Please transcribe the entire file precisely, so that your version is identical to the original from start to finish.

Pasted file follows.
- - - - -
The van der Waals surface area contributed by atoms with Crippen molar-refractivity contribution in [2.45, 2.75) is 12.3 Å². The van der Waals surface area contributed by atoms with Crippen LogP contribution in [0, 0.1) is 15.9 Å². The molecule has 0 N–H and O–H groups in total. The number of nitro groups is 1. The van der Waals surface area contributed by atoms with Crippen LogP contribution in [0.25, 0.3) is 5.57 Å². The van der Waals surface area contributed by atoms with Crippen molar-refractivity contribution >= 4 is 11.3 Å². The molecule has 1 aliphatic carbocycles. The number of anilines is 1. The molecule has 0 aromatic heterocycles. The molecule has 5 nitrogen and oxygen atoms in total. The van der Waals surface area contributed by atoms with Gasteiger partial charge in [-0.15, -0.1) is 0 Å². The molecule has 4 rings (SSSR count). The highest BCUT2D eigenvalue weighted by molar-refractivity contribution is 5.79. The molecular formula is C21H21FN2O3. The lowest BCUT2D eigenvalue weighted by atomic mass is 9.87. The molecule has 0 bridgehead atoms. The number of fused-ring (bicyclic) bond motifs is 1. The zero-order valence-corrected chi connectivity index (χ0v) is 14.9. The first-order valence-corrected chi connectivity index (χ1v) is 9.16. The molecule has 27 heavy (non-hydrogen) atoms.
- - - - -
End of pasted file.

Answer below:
The van der Waals surface area contributed by atoms with Crippen molar-refractivity contribution in [2.45, 2.75) is 12.3 Å². The van der Waals surface area contributed by atoms with Crippen LogP contribution in [0, 0.1) is 15.9 Å². The molecule has 0 N–H and O–H groups in total. The number of nitro groups is 1. The van der Waals surface area contributed by atoms with Crippen LogP contribution in [0.25, 0.3) is 5.57 Å². The van der Waals surface area contributed by atoms with Crippen molar-refractivity contribution >= 4 is 11.3 Å². The molecule has 1 aliphatic carbocycles. The number of anilines is 1. The molecule has 0 aromatic heterocycles. The molecule has 5 nitrogen and oxygen atoms in total. The van der Waals surface area contributed by atoms with Gasteiger partial charge in [-0.15, -0.1) is 0 Å². The molecule has 4 rings (SSSR count). The highest BCUT2D eigenvalue weighted by molar-refractivity contribution is 5.79. The molecular formula is C21H21FN2O3. The lowest BCUT2D eigenvalue weighted by atomic mass is 9.87. The molecule has 0 bridgehead atoms. The number of fused-ring (bicyclic) bond motifs is 1. The zero-order valence-corrected chi connectivity index (χ0v) is 14.9. The first-order valence-corrected chi connectivity index (χ1v) is 9.16. The molecule has 27 heavy (non-hydrogen) atoms.